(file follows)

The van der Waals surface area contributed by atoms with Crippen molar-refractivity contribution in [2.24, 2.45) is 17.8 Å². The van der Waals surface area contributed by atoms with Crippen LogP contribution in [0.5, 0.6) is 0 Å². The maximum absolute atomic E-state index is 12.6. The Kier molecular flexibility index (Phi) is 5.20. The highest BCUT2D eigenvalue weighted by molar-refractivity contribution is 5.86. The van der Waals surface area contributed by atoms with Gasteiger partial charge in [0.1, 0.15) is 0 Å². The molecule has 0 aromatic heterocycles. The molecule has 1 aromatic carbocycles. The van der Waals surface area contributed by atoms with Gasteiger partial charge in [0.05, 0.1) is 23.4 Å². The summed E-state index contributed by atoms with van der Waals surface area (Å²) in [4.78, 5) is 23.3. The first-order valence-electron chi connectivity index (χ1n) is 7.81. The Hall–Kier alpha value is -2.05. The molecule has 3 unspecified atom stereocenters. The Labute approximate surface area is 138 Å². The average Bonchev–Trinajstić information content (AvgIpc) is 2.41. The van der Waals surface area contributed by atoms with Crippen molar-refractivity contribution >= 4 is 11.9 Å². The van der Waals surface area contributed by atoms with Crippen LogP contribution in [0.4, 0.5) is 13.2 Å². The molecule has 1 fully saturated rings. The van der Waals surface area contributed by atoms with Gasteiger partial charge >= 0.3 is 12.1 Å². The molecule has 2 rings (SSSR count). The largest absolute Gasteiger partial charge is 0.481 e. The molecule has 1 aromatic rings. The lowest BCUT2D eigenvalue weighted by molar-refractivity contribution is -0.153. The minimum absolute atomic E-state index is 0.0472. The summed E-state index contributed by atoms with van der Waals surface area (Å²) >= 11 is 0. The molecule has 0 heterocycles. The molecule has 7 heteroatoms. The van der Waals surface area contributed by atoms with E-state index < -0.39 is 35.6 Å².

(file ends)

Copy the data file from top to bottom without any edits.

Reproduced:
The van der Waals surface area contributed by atoms with Crippen molar-refractivity contribution in [2.24, 2.45) is 17.8 Å². The van der Waals surface area contributed by atoms with Crippen LogP contribution in [0.5, 0.6) is 0 Å². The maximum absolute atomic E-state index is 12.6. The Kier molecular flexibility index (Phi) is 5.20. The highest BCUT2D eigenvalue weighted by molar-refractivity contribution is 5.86. The van der Waals surface area contributed by atoms with Gasteiger partial charge in [0.1, 0.15) is 0 Å². The molecule has 0 aromatic heterocycles. The molecule has 1 aromatic carbocycles. The van der Waals surface area contributed by atoms with Gasteiger partial charge in [0.05, 0.1) is 23.4 Å². The summed E-state index contributed by atoms with van der Waals surface area (Å²) in [4.78, 5) is 23.3. The first-order valence-electron chi connectivity index (χ1n) is 7.81. The Hall–Kier alpha value is -2.05. The molecule has 3 unspecified atom stereocenters. The Labute approximate surface area is 138 Å². The average Bonchev–Trinajstić information content (AvgIpc) is 2.41. The van der Waals surface area contributed by atoms with Crippen molar-refractivity contribution >= 4 is 11.9 Å². The van der Waals surface area contributed by atoms with Crippen LogP contribution in [0.4, 0.5) is 13.2 Å². The molecule has 1 fully saturated rings. The van der Waals surface area contributed by atoms with Gasteiger partial charge >= 0.3 is 12.1 Å². The molecule has 2 rings (SSSR count). The largest absolute Gasteiger partial charge is 0.481 e. The molecule has 1 aromatic rings. The lowest BCUT2D eigenvalue weighted by molar-refractivity contribution is -0.153. The minimum absolute atomic E-state index is 0.0472. The summed E-state index contributed by atoms with van der Waals surface area (Å²) >= 11 is 0. The molecule has 0 heterocycles. The molecule has 7 heteroatoms. The van der Waals surface area contributed by atoms with E-state index < -0.39 is 35.6 Å².